- Iskander plans in NW Russia not linked to U.S. deployment in Europe
- Russia says may yet deploy Iskander missiles in Baltic exclave
- U.S. Tightens Missile Shield Encirclement Of China And Russia
- Missile shield raises new nuclear arms race fears
- China could build up nuclear capability to counter U.S. missile shield
- Russian, U.S. lawmakers split by missile shield in new START pact
- Moscow wants explanation on U.S.-Bulgaria missile shield talks
Russia can not allow U.S. plans to deploy elements of its missile shield in Europe to threaten the effectiveness of its nuclear deterrent, Russian Foreign Minister Sergei Lavrov said on Wednesday.
U.S. officials admit that the missile defense system in Europe might be able to hit Russian inter-continental ballistic missiles by 2020.
"The U.S. administration says its global missile shield program is not directed against Russia. However, our conclusions on the true potential of the future missile defense system should be based on specific military and technical factors, not on words," Lavrov said.
"We will not accept a state of affairs when a missile defense system poses a threat to Russia's nuclear deterrence potential," he went on.
Bulgaria and Romania have said they are in talks with the United States on hosting elements of its missile shield on their soil. The planned deployment of U.S. interceptor missiles into the Black Sea region triggered fierce criticism from Moscow.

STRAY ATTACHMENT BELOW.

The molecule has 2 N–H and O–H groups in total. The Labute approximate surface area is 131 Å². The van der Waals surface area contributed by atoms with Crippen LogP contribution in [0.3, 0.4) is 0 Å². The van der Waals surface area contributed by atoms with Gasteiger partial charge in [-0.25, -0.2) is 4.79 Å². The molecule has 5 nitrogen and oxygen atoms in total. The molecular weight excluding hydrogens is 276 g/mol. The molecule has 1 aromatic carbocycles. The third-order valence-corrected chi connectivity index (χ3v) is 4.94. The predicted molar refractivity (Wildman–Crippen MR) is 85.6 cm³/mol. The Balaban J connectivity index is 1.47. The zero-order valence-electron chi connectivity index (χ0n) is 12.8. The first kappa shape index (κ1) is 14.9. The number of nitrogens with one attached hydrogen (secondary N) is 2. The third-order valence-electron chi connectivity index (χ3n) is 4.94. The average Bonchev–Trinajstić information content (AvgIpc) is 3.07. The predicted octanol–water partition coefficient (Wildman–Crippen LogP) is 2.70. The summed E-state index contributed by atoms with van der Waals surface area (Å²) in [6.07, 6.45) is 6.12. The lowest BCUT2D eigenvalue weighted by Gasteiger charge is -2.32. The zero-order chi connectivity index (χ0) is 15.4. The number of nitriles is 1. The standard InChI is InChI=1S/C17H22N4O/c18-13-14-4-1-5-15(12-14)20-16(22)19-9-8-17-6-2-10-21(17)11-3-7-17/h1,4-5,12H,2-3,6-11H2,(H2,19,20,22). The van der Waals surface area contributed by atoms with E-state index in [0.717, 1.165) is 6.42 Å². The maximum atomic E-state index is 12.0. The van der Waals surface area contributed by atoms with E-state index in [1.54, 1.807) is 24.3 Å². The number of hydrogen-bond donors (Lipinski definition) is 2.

The planned deployments in Bulgaria and Romania come after President Barack Obama scrapped earlier plans for a radar and interceptor missiles in the Czech Republic and Poland, which Russia vehemently opposed as a national security threat and a blow to its nuclear deterrent.
Russian Defense Minister Anatoly Serdyukov warned last month that Russia could still deploy Iskander missiles in its exclave on the Baltic Sea if new threats emerge in Europe.
Lavrov said it was too early to talk about Russia's response to the U.S. missile shield plans as Washington is still to make a final decision on the scheme.
MOSCOW, March 10 (RIA Novosti)
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News that Moscow Mayor Sergei Sobyanin would resign in order to run for the mayoral election in September came as quite a shock. Sobyanin’s political potential is fairly dubious, not to mention his approval ratings. He has not finished many of the projects he initiated and the electoral effect from these projects is expected to come a bit later than September 2013. Sobyanin’s opponents were not entirely unprepared for this blitzkrieg.